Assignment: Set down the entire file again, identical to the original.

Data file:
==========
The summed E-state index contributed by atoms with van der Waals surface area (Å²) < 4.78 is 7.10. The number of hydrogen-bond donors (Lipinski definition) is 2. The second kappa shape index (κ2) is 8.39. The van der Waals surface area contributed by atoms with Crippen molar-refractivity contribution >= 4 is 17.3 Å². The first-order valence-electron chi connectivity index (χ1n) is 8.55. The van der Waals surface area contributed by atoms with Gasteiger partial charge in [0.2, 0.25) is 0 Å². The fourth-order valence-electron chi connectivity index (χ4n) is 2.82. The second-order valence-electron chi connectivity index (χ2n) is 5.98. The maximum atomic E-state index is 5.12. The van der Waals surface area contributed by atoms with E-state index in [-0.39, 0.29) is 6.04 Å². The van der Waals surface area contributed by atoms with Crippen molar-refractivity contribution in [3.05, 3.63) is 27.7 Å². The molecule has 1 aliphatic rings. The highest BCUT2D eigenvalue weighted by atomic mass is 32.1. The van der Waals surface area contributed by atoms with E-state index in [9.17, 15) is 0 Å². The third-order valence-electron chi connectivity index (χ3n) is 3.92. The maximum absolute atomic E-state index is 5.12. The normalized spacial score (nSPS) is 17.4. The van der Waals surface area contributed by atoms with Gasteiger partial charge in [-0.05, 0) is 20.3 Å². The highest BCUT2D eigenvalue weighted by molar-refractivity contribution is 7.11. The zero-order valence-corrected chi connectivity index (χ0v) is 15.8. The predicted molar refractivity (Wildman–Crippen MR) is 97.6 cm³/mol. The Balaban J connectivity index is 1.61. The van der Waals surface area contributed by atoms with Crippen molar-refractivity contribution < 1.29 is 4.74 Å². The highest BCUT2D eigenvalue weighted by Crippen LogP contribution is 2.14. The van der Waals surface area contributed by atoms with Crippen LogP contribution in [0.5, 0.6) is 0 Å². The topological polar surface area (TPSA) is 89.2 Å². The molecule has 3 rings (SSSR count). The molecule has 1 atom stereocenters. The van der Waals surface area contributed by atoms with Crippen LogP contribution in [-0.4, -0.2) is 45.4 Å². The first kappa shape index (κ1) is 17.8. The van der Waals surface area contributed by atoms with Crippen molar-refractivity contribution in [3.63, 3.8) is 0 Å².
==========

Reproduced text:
The summed E-state index contributed by atoms with van der Waals surface area (Å²) < 4.78 is 7.10. The number of hydrogen-bond donors (Lipinski definition) is 2. The second kappa shape index (κ2) is 8.39. The van der Waals surface area contributed by atoms with Crippen molar-refractivity contribution >= 4 is 17.3 Å². The first-order valence-electron chi connectivity index (χ1n) is 8.55. The van der Waals surface area contributed by atoms with Gasteiger partial charge in [0.2, 0.25) is 0 Å². The fourth-order valence-electron chi connectivity index (χ4n) is 2.82. The second-order valence-electron chi connectivity index (χ2n) is 5.98. The maximum atomic E-state index is 5.12. The van der Waals surface area contributed by atoms with E-state index in [-0.39, 0.29) is 6.04 Å². The van der Waals surface area contributed by atoms with Crippen molar-refractivity contribution in [3.05, 3.63) is 27.7 Å². The molecule has 1 aliphatic rings. The highest BCUT2D eigenvalue weighted by atomic mass is 32.1. The van der Waals surface area contributed by atoms with E-state index in [9.17, 15) is 0 Å². The third-order valence-electron chi connectivity index (χ3n) is 3.92. The maximum absolute atomic E-state index is 5.12. The normalized spacial score (nSPS) is 17.4. The van der Waals surface area contributed by atoms with Gasteiger partial charge in [-0.05, 0) is 20.3 Å². The highest BCUT2D eigenvalue weighted by molar-refractivity contribution is 7.11. The zero-order valence-corrected chi connectivity index (χ0v) is 15.8. The predicted molar refractivity (Wildman–Crippen MR) is 97.6 cm³/mol. The Balaban J connectivity index is 1.61. The van der Waals surface area contributed by atoms with Crippen molar-refractivity contribution < 1.29 is 4.74 Å². The highest BCUT2D eigenvalue weighted by Crippen LogP contribution is 2.14. The van der Waals surface area contributed by atoms with Crippen LogP contribution in [0.5, 0.6) is 0 Å². The topological polar surface area (TPSA) is 89.2 Å². The molecule has 3 rings (SSSR count). The molecule has 1 atom stereocenters. The van der Waals surface area contributed by atoms with Crippen LogP contribution in [-0.4, -0.2) is 45.4 Å². The first kappa shape index (κ1) is 17.8. The van der Waals surface area contributed by atoms with Crippen molar-refractivity contribution in [3.63, 3.8) is 0 Å².